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how would I integrate -y'/(y-3)y??
If you want to integrate that w.r.t. x(which I think is the case),I should say you can't do it. That should be a differential equation but if you don't specify what is it equal to,then its not even a differential equation and you can do nothing with it.For example you may say -y'/(y-3)y=y'' or any other thing and then you should go for finding a method for solving it.
Hi Mark!A different approach than the one Shyan gave is to use partial fraction decomposition to break up the left side.
You have
##\frac{dy}{y(3 - y)} = dx##
You can write the left side as [A/y + B/(3 - y)]dy and then integrate that with respect to y.
When I did the partial fractions business, I got this:
$$ \frac{1}{y(3 - y)} = \frac{1/3}{y} + \frac{1/3}{3 - y}$$
The last fraction is the same as -(1/3)/(y - 3). If you integrate, you get 1/3 [ ln|y| - ln|y - 3|] = 1/3 * ln[|y/(y - 3)|]. Notice that |3 - y| = |y - 3|.
The factor of 2 that you show in the original differential equation will change dx to 2dx, so the integral of the right side changes from x + C to 2x + C.
The initial DE is $$\frac{dy}{dx} = 2y(y-3)$$I think that you might have made a mistake when you exponentiated both sides (what you referred to as "taking the base e of both sides").
After I integrate, I get 1/3 * [ln|y| - ln|y - 3|] = 2x + C, or [ln|y| - ln|y - 3|] = 6x + C'. That's the same as ln[|y|/|y - 3|] = 6x + C'.
Without an initial condition, you can't get rid of the absolute values. Is there an initial condition that you haven't shown us?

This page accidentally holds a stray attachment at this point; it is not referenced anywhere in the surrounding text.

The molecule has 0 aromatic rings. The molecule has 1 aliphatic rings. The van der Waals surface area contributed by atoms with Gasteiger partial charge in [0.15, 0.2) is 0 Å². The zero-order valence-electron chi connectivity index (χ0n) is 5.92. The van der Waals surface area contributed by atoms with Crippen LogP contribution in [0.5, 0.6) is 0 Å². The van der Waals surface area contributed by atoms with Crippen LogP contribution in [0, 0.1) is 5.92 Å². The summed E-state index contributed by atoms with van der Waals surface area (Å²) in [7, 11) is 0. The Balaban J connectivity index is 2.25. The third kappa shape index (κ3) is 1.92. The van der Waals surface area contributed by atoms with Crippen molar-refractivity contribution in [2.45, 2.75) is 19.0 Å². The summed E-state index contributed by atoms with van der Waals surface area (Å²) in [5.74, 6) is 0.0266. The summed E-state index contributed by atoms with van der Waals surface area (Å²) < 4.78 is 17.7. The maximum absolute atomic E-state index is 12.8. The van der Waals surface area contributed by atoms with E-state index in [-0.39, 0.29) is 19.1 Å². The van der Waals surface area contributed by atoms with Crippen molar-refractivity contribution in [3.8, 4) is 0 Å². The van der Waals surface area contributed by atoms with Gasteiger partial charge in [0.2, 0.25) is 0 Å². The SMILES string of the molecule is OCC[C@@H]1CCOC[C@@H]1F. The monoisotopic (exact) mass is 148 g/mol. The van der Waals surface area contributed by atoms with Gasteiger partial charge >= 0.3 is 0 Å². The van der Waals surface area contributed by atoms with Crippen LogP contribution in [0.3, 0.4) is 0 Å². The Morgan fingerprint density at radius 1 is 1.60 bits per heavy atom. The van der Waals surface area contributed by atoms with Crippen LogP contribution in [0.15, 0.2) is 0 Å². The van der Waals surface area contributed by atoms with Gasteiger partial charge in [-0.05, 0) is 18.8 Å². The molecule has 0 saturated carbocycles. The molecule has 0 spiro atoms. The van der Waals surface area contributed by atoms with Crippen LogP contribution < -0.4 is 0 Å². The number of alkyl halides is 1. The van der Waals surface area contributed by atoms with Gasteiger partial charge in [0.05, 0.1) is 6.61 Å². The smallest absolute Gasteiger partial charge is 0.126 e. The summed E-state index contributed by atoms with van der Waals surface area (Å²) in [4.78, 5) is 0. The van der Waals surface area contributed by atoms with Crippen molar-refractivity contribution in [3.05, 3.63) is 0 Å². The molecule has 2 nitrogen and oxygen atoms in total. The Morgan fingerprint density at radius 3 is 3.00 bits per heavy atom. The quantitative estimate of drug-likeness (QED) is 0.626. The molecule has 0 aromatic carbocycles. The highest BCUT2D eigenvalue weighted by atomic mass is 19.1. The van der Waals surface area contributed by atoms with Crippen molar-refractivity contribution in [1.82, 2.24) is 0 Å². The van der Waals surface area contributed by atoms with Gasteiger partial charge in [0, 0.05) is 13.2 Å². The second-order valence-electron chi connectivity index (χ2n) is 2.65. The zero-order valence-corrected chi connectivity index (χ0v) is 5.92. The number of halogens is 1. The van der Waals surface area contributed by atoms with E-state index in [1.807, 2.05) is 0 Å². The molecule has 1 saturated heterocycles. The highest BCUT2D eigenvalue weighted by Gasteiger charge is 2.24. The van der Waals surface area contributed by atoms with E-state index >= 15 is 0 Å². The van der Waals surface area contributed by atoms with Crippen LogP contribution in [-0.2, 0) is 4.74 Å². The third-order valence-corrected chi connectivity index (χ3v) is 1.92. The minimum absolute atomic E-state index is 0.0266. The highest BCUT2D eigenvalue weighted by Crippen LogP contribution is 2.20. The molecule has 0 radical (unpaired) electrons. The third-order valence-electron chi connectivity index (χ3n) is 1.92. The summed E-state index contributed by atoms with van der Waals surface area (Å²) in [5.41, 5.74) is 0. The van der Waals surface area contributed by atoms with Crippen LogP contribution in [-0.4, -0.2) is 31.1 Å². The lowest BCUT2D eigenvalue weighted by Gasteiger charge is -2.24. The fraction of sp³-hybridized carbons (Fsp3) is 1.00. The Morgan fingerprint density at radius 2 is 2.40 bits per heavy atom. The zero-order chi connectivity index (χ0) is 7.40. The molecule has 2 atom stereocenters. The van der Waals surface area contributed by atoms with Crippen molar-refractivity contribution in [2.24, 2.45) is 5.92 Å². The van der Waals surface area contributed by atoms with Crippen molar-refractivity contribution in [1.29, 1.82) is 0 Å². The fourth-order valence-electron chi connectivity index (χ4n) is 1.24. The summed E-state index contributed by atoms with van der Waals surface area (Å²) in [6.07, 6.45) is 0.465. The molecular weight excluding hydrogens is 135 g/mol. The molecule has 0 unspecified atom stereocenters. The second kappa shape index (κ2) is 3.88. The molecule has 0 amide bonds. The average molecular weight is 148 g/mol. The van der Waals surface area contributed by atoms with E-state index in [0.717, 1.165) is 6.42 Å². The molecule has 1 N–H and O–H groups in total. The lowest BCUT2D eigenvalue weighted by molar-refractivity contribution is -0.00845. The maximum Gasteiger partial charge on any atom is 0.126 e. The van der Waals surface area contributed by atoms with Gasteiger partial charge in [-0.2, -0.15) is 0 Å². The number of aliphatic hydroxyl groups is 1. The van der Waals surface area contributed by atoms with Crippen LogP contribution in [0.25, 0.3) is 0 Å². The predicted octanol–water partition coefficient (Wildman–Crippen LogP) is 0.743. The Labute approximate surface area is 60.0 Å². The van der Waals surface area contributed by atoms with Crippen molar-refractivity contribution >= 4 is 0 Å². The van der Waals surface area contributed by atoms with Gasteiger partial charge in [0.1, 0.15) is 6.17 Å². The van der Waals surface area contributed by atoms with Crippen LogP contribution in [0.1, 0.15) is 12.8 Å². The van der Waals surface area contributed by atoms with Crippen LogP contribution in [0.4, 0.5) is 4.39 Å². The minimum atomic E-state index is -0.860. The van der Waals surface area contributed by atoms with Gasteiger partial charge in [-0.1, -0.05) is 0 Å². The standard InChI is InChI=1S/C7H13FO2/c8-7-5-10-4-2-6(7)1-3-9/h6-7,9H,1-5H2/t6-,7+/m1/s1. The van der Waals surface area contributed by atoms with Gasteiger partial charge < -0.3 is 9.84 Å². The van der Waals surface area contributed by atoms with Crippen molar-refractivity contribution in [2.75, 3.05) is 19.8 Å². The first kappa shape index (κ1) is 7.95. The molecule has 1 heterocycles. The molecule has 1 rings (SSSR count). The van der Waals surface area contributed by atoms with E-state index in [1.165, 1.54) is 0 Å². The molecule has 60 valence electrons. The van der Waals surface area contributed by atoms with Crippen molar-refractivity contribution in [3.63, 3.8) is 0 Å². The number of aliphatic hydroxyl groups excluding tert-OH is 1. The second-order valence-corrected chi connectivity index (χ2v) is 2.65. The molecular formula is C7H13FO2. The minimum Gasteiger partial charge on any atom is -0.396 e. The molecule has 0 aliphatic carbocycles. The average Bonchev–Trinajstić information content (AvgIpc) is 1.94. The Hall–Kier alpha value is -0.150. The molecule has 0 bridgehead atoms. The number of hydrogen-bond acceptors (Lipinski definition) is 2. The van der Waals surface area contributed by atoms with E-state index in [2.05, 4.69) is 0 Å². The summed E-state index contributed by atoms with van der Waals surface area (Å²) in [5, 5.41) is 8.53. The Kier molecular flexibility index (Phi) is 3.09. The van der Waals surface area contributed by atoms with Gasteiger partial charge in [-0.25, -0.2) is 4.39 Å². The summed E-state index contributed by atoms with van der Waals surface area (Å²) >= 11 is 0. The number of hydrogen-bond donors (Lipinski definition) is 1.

Since
Two things:The initial DE is $$\frac{dy}{dx} = 2y(y-3)$$
After integrating I get
$$-ln|y-3|+ln|y| = 3(2x+C)$$
then after exponentiation I get..
$$\frac{y}{y-3} = e^(3(2x+C)) $$
|y - 3| and |3 - y| are identically equal, so you can change one for the other. The bigger question is what happened to the absolute values in the first place?$$\frac{y-3}{y} = \frac{1}{e^(3(2x+C))} $$
$$-\frac{3}{y} = \frac{1}{e^(3(2x+C))} -1$$
$$-\frac{3}{y} = \frac{1-e^(3(2x+C))}{e^(3(2x+C))} $$
$$y = -\frac{3e^(3(2x+C))}{1-e^(3(2x+C))} $$
But, via. the link provided, the solution is $$\frac{3e^(3(2x+C))}{e^(3(2x+C))+1}$$
since $$|y-3|$$ was changed to $$|3-y|$$
You can check to see. If they both satisfy the differential equation, they're both correct.Are both solutions correct?
*the 3(2x+C)'s are exponents
Two things:
1. Where did the absolute values go? As already mentioned, if there is an initial condition, you might be able to get rid of them, but you don't show an initial condition. Are you making an assumption that y(x) and y(x) - 3 are both positive?